Chella Ramanan, a student who took part in the Writing For Games course in 2014, says it has had a hugely positive impact on her career. “Thanks to the course and the ideas it gave me, I’ve since written and produced a radio play,” Ramanan says. “Last autumn, I participated in the XX+ Games Jam in Bristol, where our game won the audience choice award. I’m currently working on finishing that narrative-led game with a team of two other women, building on ideas about storytelling that I learned at Arvon.
“The important aspect of the course is the full immersion for an entire week. I gained a much deeper understanding of what goes into writing a game and how many aspects of a game are touched by the writing. It’s more than just story and dialogue. Writing for games is integral to the audio, art design and the gameplay.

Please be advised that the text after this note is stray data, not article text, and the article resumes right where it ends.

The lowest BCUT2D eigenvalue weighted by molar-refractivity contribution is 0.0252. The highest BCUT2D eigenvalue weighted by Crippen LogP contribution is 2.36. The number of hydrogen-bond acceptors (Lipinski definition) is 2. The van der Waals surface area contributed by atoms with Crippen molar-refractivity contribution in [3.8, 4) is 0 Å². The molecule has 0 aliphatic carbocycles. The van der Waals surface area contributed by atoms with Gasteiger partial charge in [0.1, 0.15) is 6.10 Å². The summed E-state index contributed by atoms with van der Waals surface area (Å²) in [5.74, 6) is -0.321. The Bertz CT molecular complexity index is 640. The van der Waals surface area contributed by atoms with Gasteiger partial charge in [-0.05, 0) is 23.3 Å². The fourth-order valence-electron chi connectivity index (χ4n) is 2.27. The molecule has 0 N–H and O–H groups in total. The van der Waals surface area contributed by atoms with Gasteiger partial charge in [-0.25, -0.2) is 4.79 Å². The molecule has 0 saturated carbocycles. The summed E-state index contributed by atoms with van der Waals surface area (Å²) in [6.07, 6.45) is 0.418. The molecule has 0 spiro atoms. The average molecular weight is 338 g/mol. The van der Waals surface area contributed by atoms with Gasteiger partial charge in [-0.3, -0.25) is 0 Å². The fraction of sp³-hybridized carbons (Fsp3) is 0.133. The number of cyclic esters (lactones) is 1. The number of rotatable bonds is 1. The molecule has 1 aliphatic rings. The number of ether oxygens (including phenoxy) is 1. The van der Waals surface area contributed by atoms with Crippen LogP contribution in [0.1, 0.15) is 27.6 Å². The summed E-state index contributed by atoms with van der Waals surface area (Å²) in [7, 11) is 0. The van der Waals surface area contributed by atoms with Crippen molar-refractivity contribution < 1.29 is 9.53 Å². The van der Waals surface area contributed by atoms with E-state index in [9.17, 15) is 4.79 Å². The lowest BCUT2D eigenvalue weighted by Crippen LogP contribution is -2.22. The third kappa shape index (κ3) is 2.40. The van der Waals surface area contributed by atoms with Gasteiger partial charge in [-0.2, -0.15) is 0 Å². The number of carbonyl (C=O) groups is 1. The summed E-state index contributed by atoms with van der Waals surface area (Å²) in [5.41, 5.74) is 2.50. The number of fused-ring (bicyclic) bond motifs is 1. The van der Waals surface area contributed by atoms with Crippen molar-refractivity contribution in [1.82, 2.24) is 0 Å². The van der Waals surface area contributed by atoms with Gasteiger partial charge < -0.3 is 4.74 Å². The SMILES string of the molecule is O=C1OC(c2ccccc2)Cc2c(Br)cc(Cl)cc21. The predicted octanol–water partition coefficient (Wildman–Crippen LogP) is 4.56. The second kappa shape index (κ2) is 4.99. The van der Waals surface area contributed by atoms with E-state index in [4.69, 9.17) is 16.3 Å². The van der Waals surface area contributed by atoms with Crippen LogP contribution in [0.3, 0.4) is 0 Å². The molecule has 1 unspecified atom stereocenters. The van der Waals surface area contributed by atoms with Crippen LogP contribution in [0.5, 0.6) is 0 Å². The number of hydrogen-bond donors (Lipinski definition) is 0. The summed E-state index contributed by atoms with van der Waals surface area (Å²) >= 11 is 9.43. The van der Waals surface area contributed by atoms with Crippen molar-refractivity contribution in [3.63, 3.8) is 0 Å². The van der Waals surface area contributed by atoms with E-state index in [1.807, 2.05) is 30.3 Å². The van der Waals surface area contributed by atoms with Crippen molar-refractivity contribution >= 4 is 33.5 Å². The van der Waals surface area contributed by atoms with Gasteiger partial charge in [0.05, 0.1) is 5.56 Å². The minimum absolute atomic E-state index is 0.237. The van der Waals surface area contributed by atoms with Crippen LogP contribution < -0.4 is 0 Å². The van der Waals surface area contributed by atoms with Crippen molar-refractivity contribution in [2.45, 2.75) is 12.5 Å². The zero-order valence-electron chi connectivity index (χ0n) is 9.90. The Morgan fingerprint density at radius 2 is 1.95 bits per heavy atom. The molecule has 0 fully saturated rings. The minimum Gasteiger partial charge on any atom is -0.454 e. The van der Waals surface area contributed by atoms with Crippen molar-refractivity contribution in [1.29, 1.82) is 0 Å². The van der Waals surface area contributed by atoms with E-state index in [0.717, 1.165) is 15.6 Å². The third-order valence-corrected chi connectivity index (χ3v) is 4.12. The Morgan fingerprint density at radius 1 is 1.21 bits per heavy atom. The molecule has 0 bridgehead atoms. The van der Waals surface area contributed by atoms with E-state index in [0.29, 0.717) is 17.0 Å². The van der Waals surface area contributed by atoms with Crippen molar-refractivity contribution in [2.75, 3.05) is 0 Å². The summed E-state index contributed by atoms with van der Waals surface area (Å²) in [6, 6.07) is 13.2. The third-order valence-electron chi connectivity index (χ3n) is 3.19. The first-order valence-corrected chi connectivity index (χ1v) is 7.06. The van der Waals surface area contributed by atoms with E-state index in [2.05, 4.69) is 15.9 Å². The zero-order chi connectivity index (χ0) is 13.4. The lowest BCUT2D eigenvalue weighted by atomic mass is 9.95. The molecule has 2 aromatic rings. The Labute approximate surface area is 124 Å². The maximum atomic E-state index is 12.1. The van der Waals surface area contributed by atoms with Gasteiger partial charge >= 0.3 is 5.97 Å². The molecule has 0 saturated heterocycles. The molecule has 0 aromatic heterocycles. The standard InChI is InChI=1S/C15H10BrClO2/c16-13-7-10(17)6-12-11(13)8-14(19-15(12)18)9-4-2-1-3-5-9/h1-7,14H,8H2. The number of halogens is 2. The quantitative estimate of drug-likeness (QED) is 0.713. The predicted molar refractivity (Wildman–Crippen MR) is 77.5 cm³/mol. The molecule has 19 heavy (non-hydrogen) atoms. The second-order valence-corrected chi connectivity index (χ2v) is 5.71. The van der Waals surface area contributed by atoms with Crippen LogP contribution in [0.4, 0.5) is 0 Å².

“I left with friends, contacts and a new approach to writing fiction and the way I review and discuss games.”
But ultimately, the Writing For Games course offers a safe space to come together and discuss the needs and challenges for narrative design in the games industry today. To learn from each other and to collaborate in a supportive environment.
“It can be hard when you’re presented with a blank piece of paper, making that first mark,” Dennis says. “There’s a fear in the act of creation. A risk. I like that idea of ‘here’s a bubble away from the real world. There’s no fear here’. It’s about taking that fear away and allowing people to make that first mark without judgement.”
If you are interested in attending the Writing For Games course run by the Arvon Foundation, you can sign up at the following link. Bookings close on 21st April.